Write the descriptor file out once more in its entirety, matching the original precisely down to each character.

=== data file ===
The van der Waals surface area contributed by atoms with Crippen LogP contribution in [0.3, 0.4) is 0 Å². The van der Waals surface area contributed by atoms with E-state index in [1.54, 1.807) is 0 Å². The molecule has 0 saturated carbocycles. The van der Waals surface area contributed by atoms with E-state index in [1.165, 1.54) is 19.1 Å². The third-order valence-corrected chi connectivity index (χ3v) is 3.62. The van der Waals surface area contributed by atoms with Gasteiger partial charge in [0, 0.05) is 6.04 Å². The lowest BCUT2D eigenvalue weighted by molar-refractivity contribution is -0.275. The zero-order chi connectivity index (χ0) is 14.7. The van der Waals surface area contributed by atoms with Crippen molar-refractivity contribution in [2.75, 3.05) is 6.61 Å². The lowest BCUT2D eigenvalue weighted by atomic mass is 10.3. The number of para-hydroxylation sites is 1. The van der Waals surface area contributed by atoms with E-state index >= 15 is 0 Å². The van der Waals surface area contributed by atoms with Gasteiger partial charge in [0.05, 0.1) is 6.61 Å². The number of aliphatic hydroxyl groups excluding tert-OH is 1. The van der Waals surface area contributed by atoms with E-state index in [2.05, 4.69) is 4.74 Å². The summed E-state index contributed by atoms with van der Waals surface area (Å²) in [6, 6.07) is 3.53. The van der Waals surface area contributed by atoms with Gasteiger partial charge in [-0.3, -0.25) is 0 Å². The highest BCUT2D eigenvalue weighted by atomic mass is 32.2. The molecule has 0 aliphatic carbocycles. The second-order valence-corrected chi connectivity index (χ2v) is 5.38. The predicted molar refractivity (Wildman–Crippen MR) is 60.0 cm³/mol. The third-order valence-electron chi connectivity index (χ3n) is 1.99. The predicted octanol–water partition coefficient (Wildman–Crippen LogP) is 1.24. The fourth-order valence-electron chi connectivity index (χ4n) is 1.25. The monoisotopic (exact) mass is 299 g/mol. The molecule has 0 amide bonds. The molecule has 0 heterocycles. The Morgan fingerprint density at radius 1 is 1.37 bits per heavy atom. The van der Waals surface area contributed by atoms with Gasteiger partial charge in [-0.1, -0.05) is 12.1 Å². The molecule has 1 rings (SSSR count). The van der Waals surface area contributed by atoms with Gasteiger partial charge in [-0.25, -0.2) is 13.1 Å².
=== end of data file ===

The van der Waals surface area contributed by atoms with Crippen LogP contribution in [0.3, 0.4) is 0 Å². The van der Waals surface area contributed by atoms with E-state index in [1.54, 1.807) is 0 Å². The molecule has 0 saturated carbocycles. The van der Waals surface area contributed by atoms with E-state index in [1.165, 1.54) is 19.1 Å². The third-order valence-corrected chi connectivity index (χ3v) is 3.62. The van der Waals surface area contributed by atoms with Gasteiger partial charge in [0, 0.05) is 6.04 Å². The lowest BCUT2D eigenvalue weighted by molar-refractivity contribution is -0.275. The zero-order chi connectivity index (χ0) is 14.7. The van der Waals surface area contributed by atoms with Crippen molar-refractivity contribution in [2.75, 3.05) is 6.61 Å². The lowest BCUT2D eigenvalue weighted by atomic mass is 10.3. The number of para-hydroxylation sites is 1. The van der Waals surface area contributed by atoms with E-state index >= 15 is 0 Å². The van der Waals surface area contributed by atoms with Gasteiger partial charge in [0.05, 0.1) is 6.61 Å². The number of aliphatic hydroxyl groups excluding tert-OH is 1. The van der Waals surface area contributed by atoms with E-state index in [2.05, 4.69) is 4.74 Å². The summed E-state index contributed by atoms with van der Waals surface area (Å²) in [6, 6.07) is 3.53. The van der Waals surface area contributed by atoms with Gasteiger partial charge in [-0.3, -0.25) is 0 Å². The highest BCUT2D eigenvalue weighted by atomic mass is 32.2. The molecule has 0 aliphatic carbocycles. The second-order valence-corrected chi connectivity index (χ2v) is 5.38. The predicted molar refractivity (Wildman–Crippen MR) is 60.0 cm³/mol. The third-order valence-electron chi connectivity index (χ3n) is 1.99. The predicted octanol–water partition coefficient (Wildman–Crippen LogP) is 1.24. The fourth-order valence-electron chi connectivity index (χ4n) is 1.25. The monoisotopic (exact) mass is 299 g/mol. The molecule has 0 amide bonds. The molecule has 0 heterocycles. The Morgan fingerprint density at radius 1 is 1.37 bits per heavy atom. The van der Waals surface area contributed by atoms with Gasteiger partial charge in [-0.1, -0.05) is 12.1 Å². The molecule has 1 rings (SSSR count). The van der Waals surface area contributed by atoms with Gasteiger partial charge in [-0.25, -0.2) is 13.1 Å².